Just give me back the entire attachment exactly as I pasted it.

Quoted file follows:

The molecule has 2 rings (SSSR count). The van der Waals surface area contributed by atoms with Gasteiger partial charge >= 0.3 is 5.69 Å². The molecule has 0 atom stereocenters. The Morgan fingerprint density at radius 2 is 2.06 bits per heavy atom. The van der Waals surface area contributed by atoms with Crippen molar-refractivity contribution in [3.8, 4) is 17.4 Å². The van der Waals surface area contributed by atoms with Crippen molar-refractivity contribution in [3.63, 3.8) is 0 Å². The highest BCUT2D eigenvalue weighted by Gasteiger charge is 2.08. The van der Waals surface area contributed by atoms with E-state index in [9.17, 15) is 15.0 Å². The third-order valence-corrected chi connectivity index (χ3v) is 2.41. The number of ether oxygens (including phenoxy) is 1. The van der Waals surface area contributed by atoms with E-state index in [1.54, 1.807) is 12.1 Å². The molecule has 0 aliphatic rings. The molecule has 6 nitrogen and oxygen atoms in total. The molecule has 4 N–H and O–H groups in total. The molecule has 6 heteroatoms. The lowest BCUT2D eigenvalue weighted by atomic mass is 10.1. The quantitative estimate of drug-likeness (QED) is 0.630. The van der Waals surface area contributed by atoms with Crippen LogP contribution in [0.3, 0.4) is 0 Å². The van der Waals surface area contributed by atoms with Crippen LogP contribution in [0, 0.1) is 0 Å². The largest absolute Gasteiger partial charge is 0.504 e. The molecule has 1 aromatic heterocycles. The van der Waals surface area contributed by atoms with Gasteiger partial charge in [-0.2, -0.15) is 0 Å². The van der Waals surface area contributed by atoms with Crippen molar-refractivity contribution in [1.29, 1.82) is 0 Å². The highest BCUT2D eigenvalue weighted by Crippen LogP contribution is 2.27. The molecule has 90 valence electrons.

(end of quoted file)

The molecule has 2 rings (SSSR count). The van der Waals surface area contributed by atoms with Gasteiger partial charge >= 0.3 is 5.69 Å². The molecule has 0 atom stereocenters. The Morgan fingerprint density at radius 2 is 2.06 bits per heavy atom. The van der Waals surface area contributed by atoms with Crippen molar-refractivity contribution in [3.8, 4) is 17.4 Å². The van der Waals surface area contributed by atoms with Crippen molar-refractivity contribution in [3.63, 3.8) is 0 Å². The highest BCUT2D eigenvalue weighted by Gasteiger charge is 2.08. The van der Waals surface area contributed by atoms with E-state index in [9.17, 15) is 15.0 Å². The third-order valence-corrected chi connectivity index (χ3v) is 2.41. The number of ether oxygens (including phenoxy) is 1. The van der Waals surface area contributed by atoms with E-state index in [1.54, 1.807) is 12.1 Å². The molecule has 0 aliphatic rings. The molecule has 6 nitrogen and oxygen atoms in total. The molecule has 4 N–H and O–H groups in total. The molecule has 6 heteroatoms. The lowest BCUT2D eigenvalue weighted by atomic mass is 10.1. The quantitative estimate of drug-likeness (QED) is 0.630. The van der Waals surface area contributed by atoms with Crippen LogP contribution in [0.3, 0.4) is 0 Å². The van der Waals surface area contributed by atoms with Crippen LogP contribution in [0, 0.1) is 0 Å². The largest absolute Gasteiger partial charge is 0.504 e. The molecule has 1 aromatic heterocycles. The van der Waals surface area contributed by atoms with Gasteiger partial charge in [-0.2, -0.15) is 0 Å². The van der Waals surface area contributed by atoms with Crippen molar-refractivity contribution in [1.29, 1.82) is 0 Å². The highest BCUT2D eigenvalue weighted by Crippen LogP contribution is 2.27. The molecule has 90 valence electrons.